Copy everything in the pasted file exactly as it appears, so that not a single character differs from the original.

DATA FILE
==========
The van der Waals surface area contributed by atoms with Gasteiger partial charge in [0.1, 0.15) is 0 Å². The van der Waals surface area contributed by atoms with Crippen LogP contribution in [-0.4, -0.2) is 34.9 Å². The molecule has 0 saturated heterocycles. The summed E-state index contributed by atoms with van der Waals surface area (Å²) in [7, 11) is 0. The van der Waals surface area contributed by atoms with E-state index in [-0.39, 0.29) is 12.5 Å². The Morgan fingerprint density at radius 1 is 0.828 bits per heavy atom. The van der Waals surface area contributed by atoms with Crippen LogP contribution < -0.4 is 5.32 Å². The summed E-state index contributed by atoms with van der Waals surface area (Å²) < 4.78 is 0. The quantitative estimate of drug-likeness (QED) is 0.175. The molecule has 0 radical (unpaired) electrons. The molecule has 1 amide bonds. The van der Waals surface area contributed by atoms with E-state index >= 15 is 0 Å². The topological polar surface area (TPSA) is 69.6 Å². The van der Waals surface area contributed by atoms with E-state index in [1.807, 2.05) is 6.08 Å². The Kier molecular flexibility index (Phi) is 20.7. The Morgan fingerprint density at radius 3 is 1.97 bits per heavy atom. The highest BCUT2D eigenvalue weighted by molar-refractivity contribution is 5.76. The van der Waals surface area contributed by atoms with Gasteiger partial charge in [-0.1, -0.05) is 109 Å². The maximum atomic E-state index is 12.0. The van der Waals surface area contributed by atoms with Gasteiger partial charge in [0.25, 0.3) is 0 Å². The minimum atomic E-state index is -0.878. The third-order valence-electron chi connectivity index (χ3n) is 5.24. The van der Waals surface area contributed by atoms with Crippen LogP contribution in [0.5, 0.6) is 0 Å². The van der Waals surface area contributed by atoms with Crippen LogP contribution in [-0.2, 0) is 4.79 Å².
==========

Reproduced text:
The van der Waals surface area contributed by atoms with Gasteiger partial charge in [0.1, 0.15) is 0 Å². The van der Waals surface area contributed by atoms with Crippen LogP contribution in [-0.4, -0.2) is 34.9 Å². The molecule has 0 saturated heterocycles. The summed E-state index contributed by atoms with van der Waals surface area (Å²) in [7, 11) is 0. The van der Waals surface area contributed by atoms with E-state index in [-0.39, 0.29) is 12.5 Å². The Morgan fingerprint density at radius 1 is 0.828 bits per heavy atom. The van der Waals surface area contributed by atoms with Crippen LogP contribution < -0.4 is 5.32 Å². The summed E-state index contributed by atoms with van der Waals surface area (Å²) < 4.78 is 0. The quantitative estimate of drug-likeness (QED) is 0.175. The molecule has 0 radical (unpaired) electrons. The molecule has 1 amide bonds. The van der Waals surface area contributed by atoms with E-state index >= 15 is 0 Å². The topological polar surface area (TPSA) is 69.6 Å². The van der Waals surface area contributed by atoms with E-state index in [1.807, 2.05) is 6.08 Å². The Kier molecular flexibility index (Phi) is 20.7. The Morgan fingerprint density at radius 3 is 1.97 bits per heavy atom. The highest BCUT2D eigenvalue weighted by molar-refractivity contribution is 5.76. The van der Waals surface area contributed by atoms with Gasteiger partial charge in [-0.1, -0.05) is 109 Å². The maximum atomic E-state index is 12.0. The van der Waals surface area contributed by atoms with Gasteiger partial charge in [0.25, 0.3) is 0 Å². The minimum atomic E-state index is -0.878. The third-order valence-electron chi connectivity index (χ3n) is 5.24. The van der Waals surface area contributed by atoms with Crippen LogP contribution in [0.5, 0.6) is 0 Å². The van der Waals surface area contributed by atoms with Crippen LogP contribution in [-0.2, 0) is 4.79 Å².